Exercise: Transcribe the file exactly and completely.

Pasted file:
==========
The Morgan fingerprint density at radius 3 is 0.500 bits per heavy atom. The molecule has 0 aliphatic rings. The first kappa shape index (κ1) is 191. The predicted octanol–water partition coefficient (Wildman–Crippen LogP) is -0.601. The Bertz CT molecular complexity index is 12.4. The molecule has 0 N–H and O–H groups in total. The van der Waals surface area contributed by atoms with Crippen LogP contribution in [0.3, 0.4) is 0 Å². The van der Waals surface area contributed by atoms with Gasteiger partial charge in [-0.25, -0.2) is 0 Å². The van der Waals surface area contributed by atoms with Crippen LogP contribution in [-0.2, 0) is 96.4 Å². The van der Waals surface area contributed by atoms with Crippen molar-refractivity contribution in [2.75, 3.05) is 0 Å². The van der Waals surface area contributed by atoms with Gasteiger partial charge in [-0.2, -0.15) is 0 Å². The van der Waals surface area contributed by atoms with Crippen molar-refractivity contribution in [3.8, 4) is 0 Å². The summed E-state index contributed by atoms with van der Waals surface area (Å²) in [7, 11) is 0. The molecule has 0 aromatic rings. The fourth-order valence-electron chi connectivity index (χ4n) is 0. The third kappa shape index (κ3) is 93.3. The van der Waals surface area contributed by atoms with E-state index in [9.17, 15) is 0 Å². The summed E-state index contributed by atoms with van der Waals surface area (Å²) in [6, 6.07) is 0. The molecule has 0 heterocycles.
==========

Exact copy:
The Morgan fingerprint density at radius 3 is 0.500 bits per heavy atom. The molecule has 0 aliphatic rings. The first kappa shape index (κ1) is 191. The predicted octanol–water partition coefficient (Wildman–Crippen LogP) is -0.601. The Bertz CT molecular complexity index is 12.4. The molecule has 0 N–H and O–H groups in total. The van der Waals surface area contributed by atoms with Crippen LogP contribution in [0.3, 0.4) is 0 Å². The van der Waals surface area contributed by atoms with Gasteiger partial charge in [-0.25, -0.2) is 0 Å². The van der Waals surface area contributed by atoms with Crippen LogP contribution in [-0.2, 0) is 96.4 Å². The van der Waals surface area contributed by atoms with Crippen molar-refractivity contribution in [2.75, 3.05) is 0 Å². The van der Waals surface area contributed by atoms with Gasteiger partial charge in [-0.2, -0.15) is 0 Å². The van der Waals surface area contributed by atoms with Crippen molar-refractivity contribution in [3.8, 4) is 0 Å². The summed E-state index contributed by atoms with van der Waals surface area (Å²) in [7, 11) is 0. The molecule has 0 aromatic rings. The fourth-order valence-electron chi connectivity index (χ4n) is 0. The third kappa shape index (κ3) is 93.3. The van der Waals surface area contributed by atoms with E-state index in [9.17, 15) is 0 Å². The summed E-state index contributed by atoms with van der Waals surface area (Å²) in [6, 6.07) is 0. The molecule has 0 heterocycles.